Retinal hemorrhage variation in inertial versus contact head injuries

Pediatric Brain Injury Research Network (PediBIRN) Investigators

Research output: Contribution to journalArticlepeer-review


Background: Abusive head trauma (AHT) is frequently accompanied by dense/extensive retinal hemorrhages to the periphery with or without retinoschisis (complex retinal hemorrhages, cRH). cRH are uncommon without AHT or major trauma. Objective: The study objectives were to determine whether cRH are associated with inertial vs. contact mechanisms and are primary vs. secondary injuries. Participants and setting: This retrospective study utilized a de-identified PediBIRN database of 701 children <3-years-old presenting to intensive care for head trauma. Children with motor vehicle related trauma and preexisting brain abnormalities were excluded. All had imaging showing head injury and a dedicated ophthalmology examination. Methods: Contact injuries included craniofacial soft tissue injuries, skull fractures and epidural hematoma. Inertial injuries included acute impairment or loss of consciousness and/or bilateral and/or interhemispheric subdural hemorrhage. Abuse was defined in two ways, by 1) predetermined criteria and 2) caretaking physicians/multidisciplinary team's diagnostic consensus. Results: PediBIRN subjects with cRH frequently experienced inertial injury (99.4 % (308/310, OR = 53.74 (16.91–170.77)) but infrequently isolated contact trauma (0.6 % (2/310), OR = 0.02 (0.0004–0.06)). Inertial injuries predominated over contact trauma among children with cRH sorted AHT by predetermined criteria (99.1 % (237/239), OR = 20.20 (6.09—67.01) vs 0.5 % (2/339), OR = 0.04 (0.01–0.17)). Fifty-nine percent of patients with cRH, <24 h altered consciousness, and inertial injuries lacked imaging evidence of brain hypoxia, ischemia, or swelling. Conclusions: cRH are significantly associated with inertial angular acceleration forces. They can occur without brain hypoxia, ischemia or swelling suggesting they are not secondary injuries.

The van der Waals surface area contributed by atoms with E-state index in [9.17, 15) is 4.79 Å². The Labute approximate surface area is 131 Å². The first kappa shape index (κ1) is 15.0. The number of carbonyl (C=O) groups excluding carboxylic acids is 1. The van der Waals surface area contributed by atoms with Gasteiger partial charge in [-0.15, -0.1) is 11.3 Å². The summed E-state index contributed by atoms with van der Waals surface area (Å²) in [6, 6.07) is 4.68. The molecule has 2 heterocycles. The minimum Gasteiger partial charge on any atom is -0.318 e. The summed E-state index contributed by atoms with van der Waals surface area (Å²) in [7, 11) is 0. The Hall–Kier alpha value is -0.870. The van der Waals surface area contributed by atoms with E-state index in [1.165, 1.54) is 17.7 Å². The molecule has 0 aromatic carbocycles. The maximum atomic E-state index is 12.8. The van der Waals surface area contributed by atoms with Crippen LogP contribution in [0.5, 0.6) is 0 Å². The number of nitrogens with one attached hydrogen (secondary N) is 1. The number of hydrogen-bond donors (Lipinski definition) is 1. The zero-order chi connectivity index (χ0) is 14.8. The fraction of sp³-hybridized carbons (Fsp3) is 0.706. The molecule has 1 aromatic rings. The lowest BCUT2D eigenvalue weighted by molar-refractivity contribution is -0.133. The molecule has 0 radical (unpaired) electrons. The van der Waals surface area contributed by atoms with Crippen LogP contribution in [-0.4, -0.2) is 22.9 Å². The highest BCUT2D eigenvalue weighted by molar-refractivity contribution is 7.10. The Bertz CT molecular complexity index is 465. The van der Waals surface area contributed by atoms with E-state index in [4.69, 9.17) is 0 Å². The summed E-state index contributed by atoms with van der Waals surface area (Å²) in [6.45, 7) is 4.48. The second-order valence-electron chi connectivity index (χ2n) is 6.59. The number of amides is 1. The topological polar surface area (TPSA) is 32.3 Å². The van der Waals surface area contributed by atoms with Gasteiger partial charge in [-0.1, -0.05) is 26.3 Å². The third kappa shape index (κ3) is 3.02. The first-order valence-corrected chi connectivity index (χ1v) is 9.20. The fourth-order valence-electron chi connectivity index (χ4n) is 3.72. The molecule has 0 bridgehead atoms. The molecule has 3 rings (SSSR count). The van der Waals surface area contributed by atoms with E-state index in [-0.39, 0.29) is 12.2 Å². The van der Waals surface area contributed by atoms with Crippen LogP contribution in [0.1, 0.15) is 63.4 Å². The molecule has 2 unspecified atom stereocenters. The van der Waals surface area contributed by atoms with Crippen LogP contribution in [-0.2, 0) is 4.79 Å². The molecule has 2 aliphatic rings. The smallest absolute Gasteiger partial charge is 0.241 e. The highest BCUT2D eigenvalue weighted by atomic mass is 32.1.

Original languageEnglish (US)
Article number106606
JournalChild Abuse and Neglect
StatePublished - Mar 2024


  • Abusive head trauma
  • Child physical abuse
  • Retinal hemorrhages
  • Retinoschisis
  • Traumatic brain injury

ASJC Scopus subject areas

  • Psychiatry and Mental health
  • Developmental and Educational Psychology
  • Pediatrics, Perinatology, and Child Health


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